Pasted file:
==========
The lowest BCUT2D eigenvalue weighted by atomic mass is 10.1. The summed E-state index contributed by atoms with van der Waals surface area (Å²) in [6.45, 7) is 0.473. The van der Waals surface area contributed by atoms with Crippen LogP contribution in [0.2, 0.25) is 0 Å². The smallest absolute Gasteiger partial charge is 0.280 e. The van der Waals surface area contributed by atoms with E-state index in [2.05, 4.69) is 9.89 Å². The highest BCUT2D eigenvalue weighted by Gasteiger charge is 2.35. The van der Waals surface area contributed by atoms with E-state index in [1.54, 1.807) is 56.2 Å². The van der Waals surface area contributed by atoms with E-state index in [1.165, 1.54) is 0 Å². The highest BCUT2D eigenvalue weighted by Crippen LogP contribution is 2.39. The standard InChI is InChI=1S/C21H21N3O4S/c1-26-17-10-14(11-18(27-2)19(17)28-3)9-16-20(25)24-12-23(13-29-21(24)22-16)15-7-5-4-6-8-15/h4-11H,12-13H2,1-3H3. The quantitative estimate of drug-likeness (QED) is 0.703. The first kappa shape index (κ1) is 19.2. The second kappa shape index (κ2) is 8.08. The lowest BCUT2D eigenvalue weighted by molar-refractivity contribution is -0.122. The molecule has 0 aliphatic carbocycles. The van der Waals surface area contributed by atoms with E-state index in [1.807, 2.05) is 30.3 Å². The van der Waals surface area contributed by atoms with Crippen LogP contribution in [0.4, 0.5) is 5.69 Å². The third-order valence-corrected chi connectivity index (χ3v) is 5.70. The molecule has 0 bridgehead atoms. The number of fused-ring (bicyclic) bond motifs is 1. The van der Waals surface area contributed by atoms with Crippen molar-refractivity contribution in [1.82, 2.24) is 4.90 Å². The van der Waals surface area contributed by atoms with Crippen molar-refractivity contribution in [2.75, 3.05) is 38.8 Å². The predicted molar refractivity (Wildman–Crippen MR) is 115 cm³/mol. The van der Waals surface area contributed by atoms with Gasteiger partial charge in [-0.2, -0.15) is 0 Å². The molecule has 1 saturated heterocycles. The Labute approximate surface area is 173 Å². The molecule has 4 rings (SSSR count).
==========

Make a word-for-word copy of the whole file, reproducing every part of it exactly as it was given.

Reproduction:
The lowest BCUT2D eigenvalue weighted by atomic mass is 10.1. The summed E-state index contributed by atoms with van der Waals surface area (Å²) in [6.45, 7) is 0.473. The van der Waals surface area contributed by atoms with Crippen LogP contribution in [0.2, 0.25) is 0 Å². The smallest absolute Gasteiger partial charge is 0.280 e. The van der Waals surface area contributed by atoms with E-state index in [2.05, 4.69) is 9.89 Å². The highest BCUT2D eigenvalue weighted by Gasteiger charge is 2.35. The van der Waals surface area contributed by atoms with E-state index in [1.54, 1.807) is 56.2 Å². The van der Waals surface area contributed by atoms with E-state index in [1.165, 1.54) is 0 Å². The highest BCUT2D eigenvalue weighted by Crippen LogP contribution is 2.39. The standard InChI is InChI=1S/C21H21N3O4S/c1-26-17-10-14(11-18(27-2)19(17)28-3)9-16-20(25)24-12-23(13-29-21(24)22-16)15-7-5-4-6-8-15/h4-11H,12-13H2,1-3H3. The quantitative estimate of drug-likeness (QED) is 0.703. The first kappa shape index (κ1) is 19.2. The second kappa shape index (κ2) is 8.08. The lowest BCUT2D eigenvalue weighted by molar-refractivity contribution is -0.122. The molecule has 0 aliphatic carbocycles. The van der Waals surface area contributed by atoms with E-state index in [1.807, 2.05) is 30.3 Å². The van der Waals surface area contributed by atoms with Crippen LogP contribution in [0.4, 0.5) is 5.69 Å². The third-order valence-corrected chi connectivity index (χ3v) is 5.70. The molecule has 0 bridgehead atoms. The number of fused-ring (bicyclic) bond motifs is 1. The van der Waals surface area contributed by atoms with Crippen molar-refractivity contribution in [1.82, 2.24) is 4.90 Å². The van der Waals surface area contributed by atoms with Crippen molar-refractivity contribution in [2.75, 3.05) is 38.8 Å². The predicted molar refractivity (Wildman–Crippen MR) is 115 cm³/mol. The van der Waals surface area contributed by atoms with Gasteiger partial charge in [-0.2, -0.15) is 0 Å². The molecule has 1 saturated heterocycles. The Labute approximate surface area is 173 Å². The molecule has 4 rings (SSSR count).